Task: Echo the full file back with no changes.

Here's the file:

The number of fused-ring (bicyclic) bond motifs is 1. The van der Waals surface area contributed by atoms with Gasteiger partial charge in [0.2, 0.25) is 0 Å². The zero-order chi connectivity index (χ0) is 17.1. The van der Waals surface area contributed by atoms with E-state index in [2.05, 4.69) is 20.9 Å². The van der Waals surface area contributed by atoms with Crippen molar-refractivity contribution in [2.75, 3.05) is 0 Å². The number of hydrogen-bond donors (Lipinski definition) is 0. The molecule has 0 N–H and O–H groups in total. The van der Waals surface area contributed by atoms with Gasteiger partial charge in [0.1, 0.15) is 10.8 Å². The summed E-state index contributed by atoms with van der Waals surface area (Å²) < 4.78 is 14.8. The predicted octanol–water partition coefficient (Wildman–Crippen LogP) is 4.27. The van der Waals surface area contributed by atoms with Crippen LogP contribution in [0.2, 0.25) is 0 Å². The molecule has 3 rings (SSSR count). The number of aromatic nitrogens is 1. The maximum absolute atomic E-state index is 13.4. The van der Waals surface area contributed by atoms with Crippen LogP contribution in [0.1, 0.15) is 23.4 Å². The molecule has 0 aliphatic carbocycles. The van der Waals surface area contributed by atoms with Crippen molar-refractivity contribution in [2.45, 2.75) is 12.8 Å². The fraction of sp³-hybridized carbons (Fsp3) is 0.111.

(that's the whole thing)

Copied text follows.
The number of fused-ring (bicyclic) bond motifs is 1. The van der Waals surface area contributed by atoms with Gasteiger partial charge in [0.2, 0.25) is 0 Å². The zero-order chi connectivity index (χ0) is 17.1. The van der Waals surface area contributed by atoms with E-state index in [2.05, 4.69) is 20.9 Å². The van der Waals surface area contributed by atoms with Crippen molar-refractivity contribution in [2.75, 3.05) is 0 Å². The number of hydrogen-bond donors (Lipinski definition) is 0. The molecule has 0 N–H and O–H groups in total. The van der Waals surface area contributed by atoms with Gasteiger partial charge in [0.1, 0.15) is 10.8 Å². The summed E-state index contributed by atoms with van der Waals surface area (Å²) < 4.78 is 14.8. The predicted octanol–water partition coefficient (Wildman–Crippen LogP) is 4.27. The van der Waals surface area contributed by atoms with Crippen LogP contribution in [0.2, 0.25) is 0 Å². The molecule has 3 rings (SSSR count). The number of aromatic nitrogens is 1. The maximum absolute atomic E-state index is 13.4. The van der Waals surface area contributed by atoms with Crippen LogP contribution in [0.1, 0.15) is 23.4 Å². The molecule has 0 aliphatic carbocycles. The van der Waals surface area contributed by atoms with Crippen molar-refractivity contribution in [2.45, 2.75) is 12.8 Å². The fraction of sp³-hybridized carbons (Fsp3) is 0.111.